“The industry as a whole just got overwhelmed by the amount of ammunition people are trying to buy,” Evans said. “In the last two years, we’ve had 14 million new gun owners. That’s a lot of ammunition for 14 million new people, not considering all the folks who have been buying for years. We’re making it as fast as we can, and it’s starting to look a little better. I’m starting to see some product on the shelves now, but we’re not where we want to be yet.

“We’re starting to see some of the pistol calibers, but the .270, .308 and 30-06 are very, very, very popular rounds, and there’s a lot of demand for those. We’re really pushing on those, and I think it’s going to get a little better. It’s just going to take a little time. But if you see your favorite ammo on the shelf, you better go ahead and get it.”

Evans, like Becker, said your favorite bullet and weight may not be readily available, but ammo in most calibers will be available. They caution that if you do have to change ammo to be sure and head to the range before heading out to hunt. Any change in ammo can change the point of impact on the target, whether it’s paper or wild game.

“I shoot a 7mm magnum and normally shoot 140-grain bullets,” Evans said. “But if I can’t get 140s, I will shoot the 150s. If you change, you’ll have to go to the range and adjust your scope a little bit because each bullet weight will shoot a little different.”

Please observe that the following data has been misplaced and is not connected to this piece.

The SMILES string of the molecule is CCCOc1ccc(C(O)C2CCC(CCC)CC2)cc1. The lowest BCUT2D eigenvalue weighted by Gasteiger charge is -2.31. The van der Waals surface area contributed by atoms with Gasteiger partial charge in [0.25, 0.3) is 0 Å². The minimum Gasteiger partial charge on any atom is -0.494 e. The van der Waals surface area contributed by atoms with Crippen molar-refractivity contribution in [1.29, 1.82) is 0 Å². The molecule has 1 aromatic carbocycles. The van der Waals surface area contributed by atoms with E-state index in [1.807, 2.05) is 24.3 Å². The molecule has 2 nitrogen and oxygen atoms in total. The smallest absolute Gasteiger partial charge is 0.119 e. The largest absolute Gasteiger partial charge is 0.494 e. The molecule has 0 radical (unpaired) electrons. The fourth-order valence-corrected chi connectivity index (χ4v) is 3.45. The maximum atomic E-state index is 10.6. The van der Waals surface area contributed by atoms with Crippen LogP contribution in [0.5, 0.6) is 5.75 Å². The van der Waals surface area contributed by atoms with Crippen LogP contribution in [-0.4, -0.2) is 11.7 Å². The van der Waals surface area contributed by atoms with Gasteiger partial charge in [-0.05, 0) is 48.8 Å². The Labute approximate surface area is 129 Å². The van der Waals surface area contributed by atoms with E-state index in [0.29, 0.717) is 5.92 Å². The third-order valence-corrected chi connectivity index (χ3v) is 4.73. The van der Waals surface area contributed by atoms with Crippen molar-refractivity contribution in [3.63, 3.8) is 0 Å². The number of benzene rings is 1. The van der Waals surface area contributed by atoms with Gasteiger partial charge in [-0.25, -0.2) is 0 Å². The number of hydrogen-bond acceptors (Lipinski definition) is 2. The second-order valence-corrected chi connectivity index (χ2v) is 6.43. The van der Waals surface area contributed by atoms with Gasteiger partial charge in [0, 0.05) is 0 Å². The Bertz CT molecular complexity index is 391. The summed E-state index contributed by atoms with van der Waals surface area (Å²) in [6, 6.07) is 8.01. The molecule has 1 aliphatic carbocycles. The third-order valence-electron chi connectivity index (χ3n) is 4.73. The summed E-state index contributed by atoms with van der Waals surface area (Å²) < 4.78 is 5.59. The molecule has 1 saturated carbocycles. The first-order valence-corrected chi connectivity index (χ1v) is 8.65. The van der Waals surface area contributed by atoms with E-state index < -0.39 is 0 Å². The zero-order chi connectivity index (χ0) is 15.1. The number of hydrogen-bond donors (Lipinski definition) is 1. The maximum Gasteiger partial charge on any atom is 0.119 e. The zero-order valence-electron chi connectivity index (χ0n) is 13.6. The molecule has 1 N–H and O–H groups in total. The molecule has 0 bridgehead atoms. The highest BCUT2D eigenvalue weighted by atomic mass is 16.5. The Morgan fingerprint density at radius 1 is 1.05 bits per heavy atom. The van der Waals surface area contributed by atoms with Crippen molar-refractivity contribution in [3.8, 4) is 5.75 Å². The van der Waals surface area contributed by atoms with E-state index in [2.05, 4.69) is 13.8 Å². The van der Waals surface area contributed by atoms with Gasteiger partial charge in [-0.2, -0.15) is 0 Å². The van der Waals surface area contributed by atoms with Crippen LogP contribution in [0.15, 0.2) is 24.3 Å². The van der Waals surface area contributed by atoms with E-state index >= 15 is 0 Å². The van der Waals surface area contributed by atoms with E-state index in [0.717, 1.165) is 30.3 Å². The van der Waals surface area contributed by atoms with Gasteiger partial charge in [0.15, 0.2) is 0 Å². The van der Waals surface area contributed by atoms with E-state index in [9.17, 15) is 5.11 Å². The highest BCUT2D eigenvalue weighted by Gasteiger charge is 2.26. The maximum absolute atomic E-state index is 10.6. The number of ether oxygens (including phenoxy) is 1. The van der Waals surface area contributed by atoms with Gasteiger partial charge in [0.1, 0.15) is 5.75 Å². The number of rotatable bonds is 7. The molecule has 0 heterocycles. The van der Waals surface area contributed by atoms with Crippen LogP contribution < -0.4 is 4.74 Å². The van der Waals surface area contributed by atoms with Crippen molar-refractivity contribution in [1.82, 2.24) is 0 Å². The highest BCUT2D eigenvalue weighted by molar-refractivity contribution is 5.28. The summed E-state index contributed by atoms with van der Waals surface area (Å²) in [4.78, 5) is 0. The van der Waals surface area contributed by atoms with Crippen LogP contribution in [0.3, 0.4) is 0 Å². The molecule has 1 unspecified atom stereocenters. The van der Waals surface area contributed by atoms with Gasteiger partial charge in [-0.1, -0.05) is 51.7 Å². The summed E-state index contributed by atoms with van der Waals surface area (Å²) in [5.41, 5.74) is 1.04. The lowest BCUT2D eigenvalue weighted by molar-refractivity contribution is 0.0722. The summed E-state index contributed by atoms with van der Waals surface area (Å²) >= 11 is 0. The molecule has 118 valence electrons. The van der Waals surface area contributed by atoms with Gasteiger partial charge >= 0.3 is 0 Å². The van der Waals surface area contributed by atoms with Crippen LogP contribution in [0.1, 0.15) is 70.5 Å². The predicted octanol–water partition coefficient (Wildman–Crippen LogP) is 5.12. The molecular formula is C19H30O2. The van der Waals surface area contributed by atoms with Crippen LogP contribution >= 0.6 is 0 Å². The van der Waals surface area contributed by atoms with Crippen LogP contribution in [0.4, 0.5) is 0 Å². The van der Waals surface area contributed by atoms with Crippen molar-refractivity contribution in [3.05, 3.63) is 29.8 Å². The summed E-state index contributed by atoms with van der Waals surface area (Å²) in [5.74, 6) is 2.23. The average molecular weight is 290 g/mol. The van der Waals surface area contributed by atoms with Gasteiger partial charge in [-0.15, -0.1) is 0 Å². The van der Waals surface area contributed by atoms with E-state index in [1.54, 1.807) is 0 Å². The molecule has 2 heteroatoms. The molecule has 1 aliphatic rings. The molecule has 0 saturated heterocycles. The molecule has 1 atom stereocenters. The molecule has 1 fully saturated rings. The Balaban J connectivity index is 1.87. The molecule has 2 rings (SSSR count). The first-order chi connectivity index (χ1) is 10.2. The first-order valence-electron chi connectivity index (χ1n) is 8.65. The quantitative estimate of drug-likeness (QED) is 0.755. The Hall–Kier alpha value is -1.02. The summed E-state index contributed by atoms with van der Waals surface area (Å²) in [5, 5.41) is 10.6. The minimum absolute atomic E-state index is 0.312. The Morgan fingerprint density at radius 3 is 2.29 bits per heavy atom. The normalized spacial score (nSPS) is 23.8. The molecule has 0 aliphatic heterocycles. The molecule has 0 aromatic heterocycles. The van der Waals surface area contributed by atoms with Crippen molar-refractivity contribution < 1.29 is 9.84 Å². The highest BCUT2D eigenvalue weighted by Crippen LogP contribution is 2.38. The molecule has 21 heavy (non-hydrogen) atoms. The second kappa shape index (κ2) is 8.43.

Bobby Webb of Webb’s Sporting Goods, which had a table full of ammo at the Expo, said he’s seeing more availability in rifle and pistol ammo, but waterfowlers may feel a pinch if they haven’t already stocked up on steel shot.

“They’re shipping rifle ammunition and pistol ammunition, but they’re still struggling to get enough components for steel shot,” said Webb of DeWitt, Arkansas. “I purchase direct from the manufacturers, and they still are seeing a shortage of primers and a couple of other components. We still don’t know if we’re going to get all the steel shot we’ve ordered this fall.

“If waterfowl hunters see steel shot, they better grab it, and don’t even look at the price. Like the TSS shot I was selling for $49.95 a box two years ago, I’m paying more than that myself this year. We’re right in the middle of waterfowl country with about 150 outfitters that we cater to. I ordered more than 1,000 cases of Fiocchi steel shot last year and got two pallets (200 cases).”

While many of the past expos had a live music component for Buckmasters members, Bushman tried something different for 2022. It was called Bulls and Buckmasters. Bushman teamed up with the folks who are on the TV show “Cowboy Way,” and put a plan together to bring bull riding to the Expo.

“I went to Mayor Steven Reed and his assistant, Chip Hill, and said, ‘Hey guys, I’ve got an idea. This one might work. I want to bring professional bull riding to downtown Montgomery,’” Bushman said. “They said, ‘You want to do what?’ I think they were thinking about the running of the bulls in Spain. I told them, no, this is a production. They asked if I could make it work, and I told them I would need some help. The city guys brought in 40 loads of dirt to the parking lot. They set up the cages and everything. They brought five PBR (Professional Bull Riding) bulls with them.

“I thought it might work, but the first night it was standing room only. It was unbelievable. It was amazing to watch the production of the show and watch the athletes – the bulls and the bull riders.”

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With the Montgomery Convention Center packed with vendors, the aisles begin to fill with Buckmasters Expo attendees. Photo by David Rainer